In the News
Community-Service Gives Singles Chance To Connect
May 3, 2009
Big Sunday A Big Draw Community-Service Event Gives Some Singles Chance To Connect
By Kevin Modesti
NORTH HOLLYWOOD - Few would come right out and say it, but volunteers at some of the "Big Sunday" community-service events across Southern California this weekend were attracted by more than the basic human urge to aid the less fortunate.
The opposite sex may have been part of the draw.
Such was the case at the United Cerebral Palsy Wheels for Humanity warehouse in North Hollywood, where a wheelchair-refurbishing project Saturday morning was billed as a "singles" event, a chance to meet people while you helped people.
Organizer Jill Thomsen succeeded in signing up a well-matched group of eight men and eight women - most in their 20s and 30s - but not before some anxious moments. At midweek, her list included 11 women and only two men.
"When I signed up (online), I put down 'A. Beckles,' " said Andrew Beckles of North Hollywood. "I got an e-mail from Jill asking if I was a guy.'
"I answered, 'LOL ... yes.' "
Beckles smiled when he was told the event had been in danger of drawing way more women than men.
"That would've been more in my favor," he said.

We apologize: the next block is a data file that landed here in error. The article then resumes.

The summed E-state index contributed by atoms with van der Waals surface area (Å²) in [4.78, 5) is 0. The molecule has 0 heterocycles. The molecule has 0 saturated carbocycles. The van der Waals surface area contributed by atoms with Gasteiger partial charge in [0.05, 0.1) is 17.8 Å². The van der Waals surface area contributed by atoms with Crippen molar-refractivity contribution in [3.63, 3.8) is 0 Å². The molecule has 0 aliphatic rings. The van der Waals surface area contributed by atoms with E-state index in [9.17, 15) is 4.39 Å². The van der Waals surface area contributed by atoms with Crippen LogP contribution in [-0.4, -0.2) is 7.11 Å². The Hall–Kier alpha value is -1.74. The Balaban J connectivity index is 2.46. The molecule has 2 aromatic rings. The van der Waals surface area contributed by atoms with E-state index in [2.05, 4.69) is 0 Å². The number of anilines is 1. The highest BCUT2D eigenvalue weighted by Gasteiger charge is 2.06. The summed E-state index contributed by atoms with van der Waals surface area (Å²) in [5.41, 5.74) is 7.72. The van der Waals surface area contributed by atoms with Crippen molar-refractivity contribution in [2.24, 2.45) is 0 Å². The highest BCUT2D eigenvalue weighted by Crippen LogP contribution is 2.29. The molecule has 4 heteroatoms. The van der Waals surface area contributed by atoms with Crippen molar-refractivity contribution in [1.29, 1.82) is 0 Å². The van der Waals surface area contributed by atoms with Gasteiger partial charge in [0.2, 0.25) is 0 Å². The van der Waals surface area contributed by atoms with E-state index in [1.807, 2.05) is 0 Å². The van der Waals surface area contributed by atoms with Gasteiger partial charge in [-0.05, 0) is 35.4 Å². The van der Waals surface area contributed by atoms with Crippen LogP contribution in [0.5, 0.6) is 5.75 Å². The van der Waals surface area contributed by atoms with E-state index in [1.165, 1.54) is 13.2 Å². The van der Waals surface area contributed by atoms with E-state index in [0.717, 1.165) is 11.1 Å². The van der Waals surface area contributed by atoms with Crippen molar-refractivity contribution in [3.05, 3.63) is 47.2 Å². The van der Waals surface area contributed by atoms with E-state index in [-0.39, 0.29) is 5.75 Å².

Beckles, a video librarian, said he joined the wheelchair project because the results of the work would be tangible.
Most others, too, said it was the nature of the volunteer work, not the the allure of the other workers, that got them interested in donating three hours to Wheels for Humanity, a nonprofit company that sends used wheelchairs and other medical equipment to needy people in developing countries.
But Diane Saltzberg, an administrative assistant and screenwriter from Hollywood, did admit (sort of) the "singles" aspect appealed to her.
"I thought I'd make my mother happy and do a singles event," said Saltzberg, 52. "(But) everybody here's under 20. It reminds me of a few years ago, when I went to an L.A. River cleanup, thinking I might meet someone. I was surrounded by Boy Scouts. Well, they were single."
Big Sunday, an 11-year-old annual event founded by Hollywood-based writer David Levinson and now spread over two days, was expected to involve 50,000 volunteers from San Diego to Ventura. Think of it as the All-Star Weekend of altruism, the Kentucky Derby for do-gooders.
More than 500 Big Sunday projects at 300 locations aimed to help 250 organizations. Saturday they included the Meet Each Need With Dignity charity in Pacoima, the Family Rescue Center in Canoga Park, the Boys' and Girls' Club of Burbank, and a San Fernando Valley Quilters Association effort to create quilts for wounded soldiers.
At the Wheels for Humanity warehouse full of hundreds of wheelchairs, jeans- and T-shirt-clad volunteers at five work tables picked up wrenches, steel wool and rags to spruce up some of the 250 chairs intended for a shipment to Indonesia on Friday. Twelve of the volunteers were from Bel-Air Presbyterian Church.
Thomsen, who made sure to have as many men as women, scanned the room, looking for any sign that the scent of WD-40 was acting as an aphrodisiac, for any hint of romantic magic in the air.
An hour into the event, all she saw was earnest people tinkering with wheelchairs.
"I'm not a good judge of magic," Thomsen said. "In L.A., I think people talking to each other is magic enough."
(Copyright 2009 The Daily News of Los Angeles)